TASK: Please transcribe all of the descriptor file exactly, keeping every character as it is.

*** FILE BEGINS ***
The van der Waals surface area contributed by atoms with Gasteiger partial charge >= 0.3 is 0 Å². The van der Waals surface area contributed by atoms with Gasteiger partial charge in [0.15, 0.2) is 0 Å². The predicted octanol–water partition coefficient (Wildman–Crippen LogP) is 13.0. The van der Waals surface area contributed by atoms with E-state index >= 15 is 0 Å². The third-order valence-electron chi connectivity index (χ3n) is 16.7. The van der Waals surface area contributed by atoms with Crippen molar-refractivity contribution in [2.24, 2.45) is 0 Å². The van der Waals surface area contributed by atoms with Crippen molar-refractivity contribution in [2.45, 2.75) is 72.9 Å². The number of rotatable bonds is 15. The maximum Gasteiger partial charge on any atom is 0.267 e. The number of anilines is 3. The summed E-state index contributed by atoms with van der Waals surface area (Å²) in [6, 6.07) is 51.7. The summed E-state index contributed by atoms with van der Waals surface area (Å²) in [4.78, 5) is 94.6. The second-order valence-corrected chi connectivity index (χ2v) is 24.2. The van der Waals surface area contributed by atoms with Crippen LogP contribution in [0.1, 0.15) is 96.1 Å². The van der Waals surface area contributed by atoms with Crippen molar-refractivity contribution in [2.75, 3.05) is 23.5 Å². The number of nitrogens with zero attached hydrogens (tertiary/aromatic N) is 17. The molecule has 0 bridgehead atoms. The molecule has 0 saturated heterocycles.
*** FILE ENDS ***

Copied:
The van der Waals surface area contributed by atoms with Gasteiger partial charge >= 0.3 is 0 Å². The van der Waals surface area contributed by atoms with Gasteiger partial charge in [0.15, 0.2) is 0 Å². The predicted octanol–water partition coefficient (Wildman–Crippen LogP) is 13.0. The van der Waals surface area contributed by atoms with E-state index >= 15 is 0 Å². The third-order valence-electron chi connectivity index (χ3n) is 16.7. The van der Waals surface area contributed by atoms with Crippen molar-refractivity contribution in [2.24, 2.45) is 0 Å². The van der Waals surface area contributed by atoms with Crippen molar-refractivity contribution in [2.45, 2.75) is 72.9 Å². The number of rotatable bonds is 15. The maximum Gasteiger partial charge on any atom is 0.267 e. The number of anilines is 3. The summed E-state index contributed by atoms with van der Waals surface area (Å²) in [6, 6.07) is 51.7. The summed E-state index contributed by atoms with van der Waals surface area (Å²) in [4.78, 5) is 94.6. The second-order valence-corrected chi connectivity index (χ2v) is 24.2. The van der Waals surface area contributed by atoms with Crippen LogP contribution in [0.1, 0.15) is 96.1 Å². The van der Waals surface area contributed by atoms with Crippen molar-refractivity contribution in [2.75, 3.05) is 23.5 Å². The number of nitrogens with zero attached hydrogens (tertiary/aromatic N) is 17. The molecule has 0 bridgehead atoms. The molecule has 0 saturated heterocycles.